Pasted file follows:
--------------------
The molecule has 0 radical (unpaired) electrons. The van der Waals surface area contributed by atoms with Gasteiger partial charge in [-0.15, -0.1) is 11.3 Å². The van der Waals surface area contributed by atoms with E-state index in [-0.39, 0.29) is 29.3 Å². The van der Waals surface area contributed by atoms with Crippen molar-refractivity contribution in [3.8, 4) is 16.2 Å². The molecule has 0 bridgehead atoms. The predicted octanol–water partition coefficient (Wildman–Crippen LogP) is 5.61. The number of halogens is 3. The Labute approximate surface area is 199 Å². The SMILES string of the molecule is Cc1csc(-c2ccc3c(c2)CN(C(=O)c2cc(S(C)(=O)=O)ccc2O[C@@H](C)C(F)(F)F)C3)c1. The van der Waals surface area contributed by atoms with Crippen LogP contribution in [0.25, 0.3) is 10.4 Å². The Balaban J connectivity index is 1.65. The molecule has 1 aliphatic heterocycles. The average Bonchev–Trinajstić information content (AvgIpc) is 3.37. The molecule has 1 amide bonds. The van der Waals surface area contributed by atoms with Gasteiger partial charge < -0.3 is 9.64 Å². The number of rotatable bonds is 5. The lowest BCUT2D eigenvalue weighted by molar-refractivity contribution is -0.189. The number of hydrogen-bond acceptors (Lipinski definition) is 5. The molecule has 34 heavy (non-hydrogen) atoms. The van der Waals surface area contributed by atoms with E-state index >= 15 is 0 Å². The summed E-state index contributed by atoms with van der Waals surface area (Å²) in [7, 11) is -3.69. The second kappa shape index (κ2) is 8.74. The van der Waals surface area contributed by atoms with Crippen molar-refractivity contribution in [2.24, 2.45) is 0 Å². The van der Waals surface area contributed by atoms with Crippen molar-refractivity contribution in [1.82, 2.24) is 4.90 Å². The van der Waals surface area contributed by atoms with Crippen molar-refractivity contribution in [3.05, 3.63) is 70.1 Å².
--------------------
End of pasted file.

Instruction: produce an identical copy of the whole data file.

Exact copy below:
The molecule has 0 radical (unpaired) electrons. The van der Waals surface area contributed by atoms with Gasteiger partial charge in [-0.15, -0.1) is 11.3 Å². The van der Waals surface area contributed by atoms with E-state index in [-0.39, 0.29) is 29.3 Å². The van der Waals surface area contributed by atoms with Crippen molar-refractivity contribution in [3.8, 4) is 16.2 Å². The molecule has 0 bridgehead atoms. The predicted octanol–water partition coefficient (Wildman–Crippen LogP) is 5.61. The number of halogens is 3. The Labute approximate surface area is 199 Å². The SMILES string of the molecule is Cc1csc(-c2ccc3c(c2)CN(C(=O)c2cc(S(C)(=O)=O)ccc2O[C@@H](C)C(F)(F)F)C3)c1. The van der Waals surface area contributed by atoms with Crippen LogP contribution in [0.25, 0.3) is 10.4 Å². The Balaban J connectivity index is 1.65. The molecule has 1 aliphatic heterocycles. The average Bonchev–Trinajstić information content (AvgIpc) is 3.37. The molecule has 1 amide bonds. The van der Waals surface area contributed by atoms with Gasteiger partial charge < -0.3 is 9.64 Å². The number of rotatable bonds is 5. The lowest BCUT2D eigenvalue weighted by molar-refractivity contribution is -0.189. The number of hydrogen-bond acceptors (Lipinski definition) is 5. The molecule has 34 heavy (non-hydrogen) atoms. The van der Waals surface area contributed by atoms with E-state index >= 15 is 0 Å². The summed E-state index contributed by atoms with van der Waals surface area (Å²) in [7, 11) is -3.69. The second kappa shape index (κ2) is 8.74. The van der Waals surface area contributed by atoms with Crippen molar-refractivity contribution in [2.24, 2.45) is 0 Å². The van der Waals surface area contributed by atoms with Crippen molar-refractivity contribution in [1.82, 2.24) is 4.90 Å². The van der Waals surface area contributed by atoms with Crippen molar-refractivity contribution in [3.05, 3.63) is 70.1 Å².